POTENTIAL GENERALLY APPLICABLE INDICATORS
The small number of generally applicable indicators could eventually be expanded by the addition of others which currently do not quite meet the three criteria. The following three items are clearly important for eco-efficiency but there is currently no consensus for measuring them. This may change in the near future, in which case they could become generally applicable indicators. When using these indicators it is important that reporters specify the definition which they apply.
Additional financial value indicators: We were striving to find additional financial value indicators (other than Net Sales), such as indicators for profitability or value added. Profitability being the measure of the overall financial performance of a business entity, is obviously a relevant
and important value indicator for business around the world. As virtually all companies measure it, it might
appear peculiar that we have not categorized it as a generally applicable indicator. However, profitability is a very
broad term and can mean different things to different companies. Thus,
when using profitability information, it
is important to specify which definition i s u s e d , e . g . t h e U S g e n e r a l l y a c c e p t e d
accounting principles (GAAP) for profit,
earnings or income.
There are still wide differences in the meaning and measurement for financial measures such as “Earnings before interest and tax” (EBIT), Gross Margin or Value Added. We list these under business specific indicators. Businesses which wish to relate environmental influence to such measures should again specify the definition they ar e using.
Acidification emissions to air include acid gases and mists (e.g. ammonia, hydrochloric acid, hydrogen
fluoride acid, nitrogen oxides, sulfur dioxide and sulfuric acid) from fuel combustion, process reactions and treatment processes. Measurement methods and effect definitions are as yet not globally agreed, although many European companies have used factors which have been developed for the relative strength of various acids to the effect of acidification. This indicator could become generally applicable if a global agreement on measurement methods can be reached.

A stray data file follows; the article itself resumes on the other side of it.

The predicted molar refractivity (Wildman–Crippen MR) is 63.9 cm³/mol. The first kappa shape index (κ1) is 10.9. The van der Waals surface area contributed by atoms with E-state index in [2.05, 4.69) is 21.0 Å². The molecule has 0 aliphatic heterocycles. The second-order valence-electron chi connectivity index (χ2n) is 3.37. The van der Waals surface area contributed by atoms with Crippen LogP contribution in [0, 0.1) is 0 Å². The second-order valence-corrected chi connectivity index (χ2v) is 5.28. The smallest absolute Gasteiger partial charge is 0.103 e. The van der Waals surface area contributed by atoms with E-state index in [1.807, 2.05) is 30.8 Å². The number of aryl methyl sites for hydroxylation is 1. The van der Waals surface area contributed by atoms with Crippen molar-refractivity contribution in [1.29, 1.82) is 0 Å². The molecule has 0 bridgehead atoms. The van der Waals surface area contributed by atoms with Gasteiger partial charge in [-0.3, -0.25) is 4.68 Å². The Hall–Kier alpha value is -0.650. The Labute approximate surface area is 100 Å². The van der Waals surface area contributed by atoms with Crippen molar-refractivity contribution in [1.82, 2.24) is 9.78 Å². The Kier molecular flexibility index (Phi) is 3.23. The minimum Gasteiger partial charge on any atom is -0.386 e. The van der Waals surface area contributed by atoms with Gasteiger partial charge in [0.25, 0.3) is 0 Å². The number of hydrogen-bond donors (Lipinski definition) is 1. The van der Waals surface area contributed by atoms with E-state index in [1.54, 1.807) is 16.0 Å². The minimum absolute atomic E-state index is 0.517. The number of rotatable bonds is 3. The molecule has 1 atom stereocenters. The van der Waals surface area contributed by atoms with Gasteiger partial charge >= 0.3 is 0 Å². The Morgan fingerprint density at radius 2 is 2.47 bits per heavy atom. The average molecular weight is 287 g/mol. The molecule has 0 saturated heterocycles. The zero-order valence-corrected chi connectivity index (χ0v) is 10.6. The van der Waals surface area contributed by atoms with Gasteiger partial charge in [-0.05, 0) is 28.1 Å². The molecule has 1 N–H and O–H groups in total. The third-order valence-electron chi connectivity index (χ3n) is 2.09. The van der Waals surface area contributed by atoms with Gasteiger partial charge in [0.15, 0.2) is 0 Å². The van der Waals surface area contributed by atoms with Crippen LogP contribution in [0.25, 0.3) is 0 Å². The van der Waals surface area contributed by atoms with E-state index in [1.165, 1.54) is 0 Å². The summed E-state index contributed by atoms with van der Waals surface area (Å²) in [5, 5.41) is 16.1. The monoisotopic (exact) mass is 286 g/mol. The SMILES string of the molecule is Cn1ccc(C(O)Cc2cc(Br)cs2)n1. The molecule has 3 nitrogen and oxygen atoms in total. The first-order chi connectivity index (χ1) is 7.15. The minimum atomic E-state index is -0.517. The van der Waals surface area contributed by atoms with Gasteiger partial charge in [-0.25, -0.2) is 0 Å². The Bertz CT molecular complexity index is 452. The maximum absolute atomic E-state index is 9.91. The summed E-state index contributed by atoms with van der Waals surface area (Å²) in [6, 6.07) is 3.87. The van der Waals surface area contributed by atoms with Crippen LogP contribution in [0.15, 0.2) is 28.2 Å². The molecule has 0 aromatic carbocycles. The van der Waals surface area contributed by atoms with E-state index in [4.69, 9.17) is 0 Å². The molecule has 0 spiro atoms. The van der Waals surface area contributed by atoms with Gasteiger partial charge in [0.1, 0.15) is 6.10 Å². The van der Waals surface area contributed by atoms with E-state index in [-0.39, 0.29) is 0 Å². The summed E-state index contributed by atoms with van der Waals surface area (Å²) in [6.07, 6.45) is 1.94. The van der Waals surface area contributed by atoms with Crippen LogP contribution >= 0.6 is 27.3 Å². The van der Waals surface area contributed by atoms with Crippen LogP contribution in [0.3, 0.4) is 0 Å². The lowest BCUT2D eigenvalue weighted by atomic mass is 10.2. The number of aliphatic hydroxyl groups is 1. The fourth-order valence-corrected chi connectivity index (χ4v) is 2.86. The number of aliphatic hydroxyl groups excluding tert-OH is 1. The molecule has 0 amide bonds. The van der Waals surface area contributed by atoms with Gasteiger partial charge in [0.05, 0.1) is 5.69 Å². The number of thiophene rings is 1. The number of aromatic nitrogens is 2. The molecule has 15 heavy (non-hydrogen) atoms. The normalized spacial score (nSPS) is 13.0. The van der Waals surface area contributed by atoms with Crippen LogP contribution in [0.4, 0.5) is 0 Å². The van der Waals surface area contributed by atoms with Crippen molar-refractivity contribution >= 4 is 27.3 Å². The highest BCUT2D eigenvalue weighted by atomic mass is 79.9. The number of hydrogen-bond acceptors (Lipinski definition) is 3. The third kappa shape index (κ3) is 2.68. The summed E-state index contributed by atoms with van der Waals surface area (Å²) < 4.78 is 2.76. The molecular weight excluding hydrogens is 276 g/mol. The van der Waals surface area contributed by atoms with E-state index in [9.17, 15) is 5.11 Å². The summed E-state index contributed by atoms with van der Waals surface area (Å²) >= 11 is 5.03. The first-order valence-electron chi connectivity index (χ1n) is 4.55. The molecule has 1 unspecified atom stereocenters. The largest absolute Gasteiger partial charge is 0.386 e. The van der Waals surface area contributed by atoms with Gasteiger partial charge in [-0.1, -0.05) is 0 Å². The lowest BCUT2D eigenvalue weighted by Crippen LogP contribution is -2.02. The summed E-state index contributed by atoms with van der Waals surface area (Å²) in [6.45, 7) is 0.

method, possibly based on the Basel Convention approach. Until then companies will need to specify the definition and measurement method used to track and report their waste amounts. In any case companies ar e likely to include business specific indicators to cover different types of non-product output, identifying the
type of waste (e.g. hazardous/non- hazardous) or its final destination (e.g. landfill, recycling or incineration).
BUSINESS SPECIFIC INDICATORS
Total waste is the total amount of substances or objects destined for disposal. Waste is certainly an issue of growing global concern. However the term is used very differently by different industries and in different countries, even though there exists a global convention ratified by many countries that includes a definition. Total waste could become a generally applicable indicator if agreement can be reached on a definition and measurement
Some examples of business specific indicators are included in Appendix 2 to help companies to identify their r elevant indicators and to provide guidance based on the experience gained during the pilot exercise. The descriptions,
measurement methods and data sources are taken from information provided by pilot companies. Many of these indicators are used in these companies in examples which can be seen on the WBCSD website at www.wbcsd.org.
pilot learning: waste is a tricky issue
The working group as well as pilot companies discussed at length how to use and describe waste indicators for total amounts and for particular types of wastes, relative to their composition or their final way of disposal.
Discussions centered on the problem of a commonly accepted definition for waste. Some participants recommended as generally applicable simply-defined indicators for “Total Waste” (e.g. following the Basel Convention), or “Total Non-Product Output”, including effluents to water and emissions to air. Particular waste types such as “Waste to Landfill” or “Waste to Incineration” would be left as business specific indicators. For such types of wastes participants did not see commonly accepted definitions to emerge.
Reduction of waste has been a focus for many companies for some time. These sometimes prefer to work with waste or non-product output (NPO) instead of total materials consumption because purchased amounts are only available in monetary terms, while waste or NPO are traditionally tracked in tons.
One company has set a long-ter m goal to reduce total NPO, including anything that does not go into pr oducts (waste, air emissions and water emissions), because it leads to maximum eco- efficiency. For paper as an illustrative example, of an original value of e.g. 1000 USD/ton, recycling allows for a benefit of e.g. 100 USD/ton while 900 USD/ton are lost, but could be saved by r educing total NPO.